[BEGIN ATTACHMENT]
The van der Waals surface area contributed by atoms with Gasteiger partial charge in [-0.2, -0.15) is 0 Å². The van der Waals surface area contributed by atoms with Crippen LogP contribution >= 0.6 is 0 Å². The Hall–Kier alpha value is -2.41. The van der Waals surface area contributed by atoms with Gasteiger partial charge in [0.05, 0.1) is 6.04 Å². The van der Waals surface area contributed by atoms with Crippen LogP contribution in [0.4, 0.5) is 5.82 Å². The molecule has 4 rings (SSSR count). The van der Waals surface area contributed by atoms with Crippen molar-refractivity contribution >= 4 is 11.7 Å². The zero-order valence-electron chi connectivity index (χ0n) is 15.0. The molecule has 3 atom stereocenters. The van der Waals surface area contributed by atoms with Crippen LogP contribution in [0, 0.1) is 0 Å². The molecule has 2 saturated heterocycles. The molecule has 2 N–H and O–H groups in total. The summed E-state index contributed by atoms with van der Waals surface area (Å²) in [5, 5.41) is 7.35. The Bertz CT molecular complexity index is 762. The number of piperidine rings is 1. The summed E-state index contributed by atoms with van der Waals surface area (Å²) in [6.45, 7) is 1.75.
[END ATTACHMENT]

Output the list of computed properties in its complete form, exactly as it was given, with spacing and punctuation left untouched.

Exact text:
The van der Waals surface area contributed by atoms with Gasteiger partial charge in [-0.2, -0.15) is 0 Å². The van der Waals surface area contributed by atoms with Crippen LogP contribution >= 0.6 is 0 Å². The Hall–Kier alpha value is -2.41. The van der Waals surface area contributed by atoms with Gasteiger partial charge in [0.05, 0.1) is 6.04 Å². The van der Waals surface area contributed by atoms with Crippen LogP contribution in [0.4, 0.5) is 5.82 Å². The molecule has 4 rings (SSSR count). The van der Waals surface area contributed by atoms with Crippen molar-refractivity contribution >= 4 is 11.7 Å². The zero-order valence-electron chi connectivity index (χ0n) is 15.0. The molecule has 3 atom stereocenters. The van der Waals surface area contributed by atoms with Crippen LogP contribution in [0, 0.1) is 0 Å². The molecule has 2 saturated heterocycles. The molecule has 2 N–H and O–H groups in total. The summed E-state index contributed by atoms with van der Waals surface area (Å²) in [5, 5.41) is 7.35. The Bertz CT molecular complexity index is 762. The number of piperidine rings is 1. The summed E-state index contributed by atoms with van der Waals surface area (Å²) in [6.45, 7) is 1.75.